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Trans-European energy networks
New guidelines for trans-European energy networks (TEN-E) list and rank, according to the objectives and priorities laid down, projects eligible for Community assistance, and introduce the concept of 'project of European interest'. They also strengthen project coordination and now fully incorporate the new Member States.
Decision No 1364/2006/EC of the European Parliament and of the Council of 6 September 2006 laying down guidelines for trans-European energy networks and repealing Decision 96/391/EC and Decision No 1229/2003/EC.
The new guidelines for trans-European energy networks (TEN-E) list and rank, according to the objectives and priorities laid down, projects eligible for Community assistance. They also introduce the concept of 'project of European interest'.
Defining the objectives of the TEN-E
The interconnection, interoperability and development of trans-European networks for transporting electricity and gas are essential for the effective operation of the internal energy market in particular and the internal market in general. Users should have access to higher-quality services and a wider choice as a result of the diversification of energy sources, at more competitive prices. Closer links should therefore be established between national markets and the EU as a whole. With that in mind, the new Member States are now fully incorporated into the Community TEN-E guidelines.
TEN-E also play a crucial role in ensuring the security and diversification of supply. Interoperability with the energy networks of third countries (accession and candidate countries and other countries in Europe, in the Mediterranean, Black Sea and Caspian Sea basins, and in the Middle East and Gulf regions) is essential.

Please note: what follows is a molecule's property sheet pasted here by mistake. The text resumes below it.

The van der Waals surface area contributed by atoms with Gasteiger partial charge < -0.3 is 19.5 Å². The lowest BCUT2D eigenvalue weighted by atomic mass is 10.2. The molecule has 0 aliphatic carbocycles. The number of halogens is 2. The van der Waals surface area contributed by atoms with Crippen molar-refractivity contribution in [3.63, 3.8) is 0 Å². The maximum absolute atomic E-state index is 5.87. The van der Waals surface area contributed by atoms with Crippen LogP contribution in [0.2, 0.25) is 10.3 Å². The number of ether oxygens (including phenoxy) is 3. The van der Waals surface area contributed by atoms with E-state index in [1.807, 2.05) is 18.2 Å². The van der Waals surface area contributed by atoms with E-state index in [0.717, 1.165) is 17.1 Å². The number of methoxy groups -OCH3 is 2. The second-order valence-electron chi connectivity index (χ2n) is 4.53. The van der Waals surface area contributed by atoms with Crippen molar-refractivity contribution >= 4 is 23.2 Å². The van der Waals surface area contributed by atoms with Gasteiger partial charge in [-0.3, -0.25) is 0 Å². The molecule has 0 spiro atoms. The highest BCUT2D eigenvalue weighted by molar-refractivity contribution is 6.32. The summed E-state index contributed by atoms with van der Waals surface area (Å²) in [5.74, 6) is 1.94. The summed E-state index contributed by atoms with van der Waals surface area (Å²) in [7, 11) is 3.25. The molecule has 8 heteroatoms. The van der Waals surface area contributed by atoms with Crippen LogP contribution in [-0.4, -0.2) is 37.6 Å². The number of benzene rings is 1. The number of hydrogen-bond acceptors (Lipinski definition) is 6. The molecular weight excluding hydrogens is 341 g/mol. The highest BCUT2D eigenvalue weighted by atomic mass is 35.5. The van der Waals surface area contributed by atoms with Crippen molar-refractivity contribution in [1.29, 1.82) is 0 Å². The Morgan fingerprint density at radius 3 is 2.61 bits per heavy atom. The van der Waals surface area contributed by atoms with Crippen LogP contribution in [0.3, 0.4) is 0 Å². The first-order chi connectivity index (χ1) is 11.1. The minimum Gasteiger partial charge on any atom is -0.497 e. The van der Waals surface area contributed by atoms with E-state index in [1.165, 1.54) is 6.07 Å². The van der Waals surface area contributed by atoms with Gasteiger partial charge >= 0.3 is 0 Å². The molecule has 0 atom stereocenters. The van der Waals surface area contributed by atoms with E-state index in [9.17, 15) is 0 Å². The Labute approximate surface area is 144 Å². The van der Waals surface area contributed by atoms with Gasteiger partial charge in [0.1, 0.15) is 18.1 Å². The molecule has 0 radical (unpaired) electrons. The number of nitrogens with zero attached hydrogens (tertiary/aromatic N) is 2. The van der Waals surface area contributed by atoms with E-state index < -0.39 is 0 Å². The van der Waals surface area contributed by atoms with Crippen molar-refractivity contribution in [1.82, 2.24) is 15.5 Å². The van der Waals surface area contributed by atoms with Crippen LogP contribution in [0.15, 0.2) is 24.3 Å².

Access to TEN-E also helps to reduce the isolation of the less-favoured, island, landlocked or remote regions, thus strengthening territorial cohesion in the European Union (EU).
The interconnection of TEN-E also promotes sustainable development, in particular by improving the links between renewable energy production installations and using more efficient technologies, thus reducing losses and the environmental risks associated with the transportation and transmission of energy.
Projects of common interest, priority projects and projects of European interest
Projects of common interest relate to the electricity and gas networks referred to in the Decision meeting the objectives and priorities laid down in it. They must display potential economic viability. The economic viability of a project is assessed by means of a cost-benefit analysis in terms of the environment, the security of supply and territorial cohesion. Projects of common interest are listed in Annexes II and III to the Decision.
Priority projects are selected from among the projects of common interest. To be eligible, they must have a significant impact on the proper functioning of the internal market, on the security of supply and/or the use of renewable energy sources. Priority projects, which are listed in Annex I to the Decision, have priority for the granting of Community financial assistance.